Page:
U.S. Department of Justice Indicts Swiss Bank Weglin & Co. for Assisting in Tax Fraud
On February 2, 2012, the U.S. Department of Justice announced the indictment of Wegelin & Co., a Swiss private bank, for conspiring with U.S. taxpayers and others to hide more than $1.2 billion in secret accounts and the income these accounts generated from the Internal Revenue Service (IRS). This is the first time an overseas bank has been charged by the United States for facilitating tax fraud by U.S. taxpayers.
The Justice Department press release also notes that the U.S. Government seized more than $16 M from Wegelins U.S. correspondent bank accounts, pursuant to a civil forfeiture complaint. The press release details the allegations in the criminal indictment, the thrust of which are succinctly summarized as follows:
In the wake of the IRS investigation of UBS, members of Wegelins senior management affirmatively decided to capture the illegal business that UBS exited. To capitalize on the business opportunity this presented and to increase the assets under management, along with the fees earned from managing those assets, Berlinka, Frei, Keller and others, acting on behalf of Wegelin, told various U.S. taxpayer-clients that their undeclared accounts would not be disclosed to U.S. authorities because the bank had a long tradition of secrecy. They also persuaded U.S. taxpayer-clients to transfer assets from UBS to Wegelin by emphasizing, among other things, that unlike UBS, Wegelin did not have offices outside of Switzerland and was therefore less vulnerable to U.S. law enforcement pressure. Members of the Swiss banks senior management approved efforts to capture the clients who were leaving UBS and also participated in meetings with U.S. taxpayer-clients who were fleeing UBS.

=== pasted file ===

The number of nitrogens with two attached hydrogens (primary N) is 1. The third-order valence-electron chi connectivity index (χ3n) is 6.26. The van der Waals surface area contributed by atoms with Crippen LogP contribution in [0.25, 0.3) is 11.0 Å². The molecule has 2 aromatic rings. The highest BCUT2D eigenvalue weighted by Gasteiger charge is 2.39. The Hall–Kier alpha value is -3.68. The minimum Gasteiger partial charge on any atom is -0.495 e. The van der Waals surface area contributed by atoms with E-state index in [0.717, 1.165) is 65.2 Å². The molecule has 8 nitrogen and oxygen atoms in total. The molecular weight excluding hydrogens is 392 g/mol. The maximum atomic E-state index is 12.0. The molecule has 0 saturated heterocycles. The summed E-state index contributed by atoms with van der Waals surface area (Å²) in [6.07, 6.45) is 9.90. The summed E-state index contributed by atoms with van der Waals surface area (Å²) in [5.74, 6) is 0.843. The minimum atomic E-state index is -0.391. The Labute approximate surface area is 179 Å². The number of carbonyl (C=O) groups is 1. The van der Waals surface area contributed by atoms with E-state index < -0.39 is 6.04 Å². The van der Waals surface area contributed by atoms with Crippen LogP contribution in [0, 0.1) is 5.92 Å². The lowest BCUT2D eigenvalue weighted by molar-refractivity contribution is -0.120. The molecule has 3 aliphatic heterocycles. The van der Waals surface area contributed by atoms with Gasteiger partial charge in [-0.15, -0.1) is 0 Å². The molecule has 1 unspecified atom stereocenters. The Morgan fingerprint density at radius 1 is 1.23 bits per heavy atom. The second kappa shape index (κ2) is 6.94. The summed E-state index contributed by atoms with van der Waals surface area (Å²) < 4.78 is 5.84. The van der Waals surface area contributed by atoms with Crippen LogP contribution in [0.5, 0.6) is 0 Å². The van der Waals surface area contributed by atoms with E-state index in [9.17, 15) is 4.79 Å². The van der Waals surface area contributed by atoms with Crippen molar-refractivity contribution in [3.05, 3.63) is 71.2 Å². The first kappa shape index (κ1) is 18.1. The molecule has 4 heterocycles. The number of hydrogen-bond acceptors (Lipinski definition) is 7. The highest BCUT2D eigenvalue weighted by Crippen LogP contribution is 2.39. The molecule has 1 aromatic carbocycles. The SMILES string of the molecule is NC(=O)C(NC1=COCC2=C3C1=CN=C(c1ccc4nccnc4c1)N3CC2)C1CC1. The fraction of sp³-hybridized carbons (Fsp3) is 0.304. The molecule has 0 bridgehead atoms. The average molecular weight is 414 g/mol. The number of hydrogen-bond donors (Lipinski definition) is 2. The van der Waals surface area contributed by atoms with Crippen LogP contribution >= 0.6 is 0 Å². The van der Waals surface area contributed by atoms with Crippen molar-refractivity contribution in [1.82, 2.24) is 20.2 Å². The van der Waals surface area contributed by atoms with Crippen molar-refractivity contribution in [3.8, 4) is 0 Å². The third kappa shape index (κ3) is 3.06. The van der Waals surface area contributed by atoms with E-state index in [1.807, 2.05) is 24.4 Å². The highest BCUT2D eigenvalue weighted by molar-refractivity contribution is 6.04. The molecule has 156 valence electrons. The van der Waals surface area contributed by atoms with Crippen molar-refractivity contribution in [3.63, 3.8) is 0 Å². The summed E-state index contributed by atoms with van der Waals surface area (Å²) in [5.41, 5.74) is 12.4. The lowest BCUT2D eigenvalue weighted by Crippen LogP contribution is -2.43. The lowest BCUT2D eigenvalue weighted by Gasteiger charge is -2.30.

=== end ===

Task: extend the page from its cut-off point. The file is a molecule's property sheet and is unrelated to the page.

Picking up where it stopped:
However, the timing of indictment is conspicuous. On January 30, 2012, eight Swiss banks (Credit Suisse, Julius Baer, and Basler Kantonalbank, among others) handed over to the United States government data on U.S. clients suspected of evading U.S. income taxes. This disclosure was made in order to avoid prosecution in the United States. However, remarkably, the data was encrypted at the Swiss governments request, and Switzerland has indicated that it will not provide the encryption key to unlock the data until the Swiss and the United States reach a broader agreement on exchange of information.
The clear implication of the Wegelin indictment is that the Department of Justice is making good on its threats of prosecution. Indeed, in taking the unprecedented move to indict a foreign bank that has no branches to the United States, the Justice Department is sending a clear message to foreign banks, and U.S. taxpayers, that income tax evasion, and assisting those that evade income taxes, will not go unpunished.
The press release is available here.
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